Fuel Bill Is Scrutinized, Even as Bush Threatens Veto
Gas mileage would go up under the compromise reached by congressional leaders last week, but not as high as the trumpeted numbers. And despite the tougher 35-mpg standard, a growing population of drivers would push up total fuel use, as well as greenhouse gas emissions — but not as rapidly as it would without the legislation.
Those are some of the conclusions of auto policy experts, who were still struggling Monday to determine exactly what the proposal would do, even as President Bush threatened to veto the energy legislation, still under negotiation, that includes these provisions,
The fleet average for vehicles in the 2020 model year would be set at 35 miles a gallon, versus about 25 miles a gallon for cars and light trucks today. Both numbers, though, come with a familiar caveat: Actual mileage may vary.
In fact, the actual performance falls short of the current standard by about 20 percent, as would be true as well of the higher standard if the proposal becomes law.
Manufacturers will be encouraged to keep selling cars that can burn rich mixtures of ethanol with gasoline, even where there is no place to buy it. The compromise phases out the credit for building “flex fuel” cars more slowly than current law does.
The compromise establishes a combined standard for cars and light trucks, as opposed to the current system, while also shifting the structure of the rule from a simple average of all car models or all light truck models to an “attribute-based” system.
High-Living Hedge Manager’s Widow Accused in His Death
A life of private jets and black-tie balls ended with Seth Tobias, a wealthy investment manager and a familiar presence on CNBC, floating face down in the swimming pool of his mansion here.
It was just after midnight on Sept. 4 when Tobias’ wife, Filomena, frantically called 911. “Please send somebody, please!” Tobias screamed. “He’s not breathing!” By the time the police arrived, she had pulled her husband’s body to the edge of the pool, where she cradled his head in her arms, sobbing.
Seth Tobias, who was 44 years old, had apparently suffered a heart attack, his brother Spence said at the time. The police did not consider his death suspicious.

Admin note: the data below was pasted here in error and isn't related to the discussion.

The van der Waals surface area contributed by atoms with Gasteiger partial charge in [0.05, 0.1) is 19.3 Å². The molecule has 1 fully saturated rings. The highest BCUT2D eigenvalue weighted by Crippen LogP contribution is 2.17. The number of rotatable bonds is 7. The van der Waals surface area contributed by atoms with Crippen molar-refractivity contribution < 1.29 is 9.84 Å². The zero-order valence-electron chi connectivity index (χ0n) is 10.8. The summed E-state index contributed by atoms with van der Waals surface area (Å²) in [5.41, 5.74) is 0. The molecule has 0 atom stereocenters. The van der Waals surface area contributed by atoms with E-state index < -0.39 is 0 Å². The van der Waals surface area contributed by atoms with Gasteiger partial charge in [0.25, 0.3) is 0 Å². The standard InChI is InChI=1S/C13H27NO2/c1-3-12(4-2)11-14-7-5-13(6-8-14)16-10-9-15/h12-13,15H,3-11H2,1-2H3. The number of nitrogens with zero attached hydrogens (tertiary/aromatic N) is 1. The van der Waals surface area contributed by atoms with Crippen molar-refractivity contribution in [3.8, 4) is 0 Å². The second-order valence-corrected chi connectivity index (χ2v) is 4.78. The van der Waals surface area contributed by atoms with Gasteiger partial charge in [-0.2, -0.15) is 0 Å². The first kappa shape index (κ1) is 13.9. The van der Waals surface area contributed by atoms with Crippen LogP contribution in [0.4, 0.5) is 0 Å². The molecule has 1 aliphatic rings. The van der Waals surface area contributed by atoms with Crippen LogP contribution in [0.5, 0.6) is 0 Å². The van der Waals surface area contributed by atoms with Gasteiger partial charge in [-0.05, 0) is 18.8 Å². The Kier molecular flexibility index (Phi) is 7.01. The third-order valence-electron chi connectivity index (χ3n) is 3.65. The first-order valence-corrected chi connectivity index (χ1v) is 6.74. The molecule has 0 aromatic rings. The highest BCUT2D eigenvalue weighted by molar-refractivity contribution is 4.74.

But now an unfolding drama over Tobias’ estate is providing a lurid account of fast money and faster living in the volatile world of hedge funds. Tobias’ four brothers and Filomena Tobias are locked in a legal battle over the estate, which is worth at least $25 million. And, in a civil complaint, they have gone so far as to accuse her of murder.
The brothers, Samuel, Spence, Scott, and Joshua, claim Filomena Tobias drugged her husband and lured him into the pool. Bill Ash, a former assistant to Seth Tobias, has told the police that Filomena Tobias confessed to him that she had cajoled her husband into the water while he was on a cocaine binge with a promise of sex with a male go-go dancer known as “Tiger.”
Filomena Tobias’ lawyers call the claims outrageous. She has not been accused of any crime.
Diocese in Iowa Settles Sex-Abuse Claims for $37 Million
The Roman Catholic Diocese of Davenport, Iowa, has reached a $37 million settlement to compensate victims of sexual abuse by clergy members and let the diocese emerge from bankruptcy, the two sides announced Monday.
The money will be divided among 156 people who say they suffered sexual abuse by priests and lower-level employees dating from the late 1930s. Part of the settlement will be set aside for victims who may still come forward.
The diocese is the last of five to reach such a settlement after filing for bankruptcy rather than face what would probably be a deluge of suits.
Under the accord, victims will be allowed to speak about their experiences at parishes and through articles in the diocesan newspaper. The newspaper will also publish the offenders’ names.
David Clohessy, the national director of the group Survivors Network of Those Abused by Priests, said the wide range of noneconomic proposals for the Davenport victims was unusual.
“In most settlements, church officials fight tooth and nail to oppose any reforms,” Clohessy said. “This is a hard-won, long-overdue victory for dozens of deeply wounded but brave victims.”
Imus Is Back, Chastened But Still Proudly Obnoxious
Nearly eight months after being fired for making a racially and sexually disparaging remark about the Rutgers women’s basketball team, Don Imus returned to the radio at 6 a.m. on Monday and vowed he would not say anything like it again.
He also introduced two new cast members, Karith Foster and Tony Powell — both black and both comedians — and said they would join him in conducting “an ongoing discussion about race relations in this country.”
“I will never say anything in my lifetime that will make any of these young women at Rutgers regret or feel foolish that they accepted my apology and forgave me,” Imus told a live audience at Town Hall in midtown Manhattan and those listening to WABC-AM, his new radio home. “And no one else will say anything on my program that will make anyone think I did not deserve a second chance.”
Still, in many ways it felt as if the clock had been turned back to before last April, when Imus made his remark and was fired by CBS Radio and MSNBC, which had simulcast his program on cable television.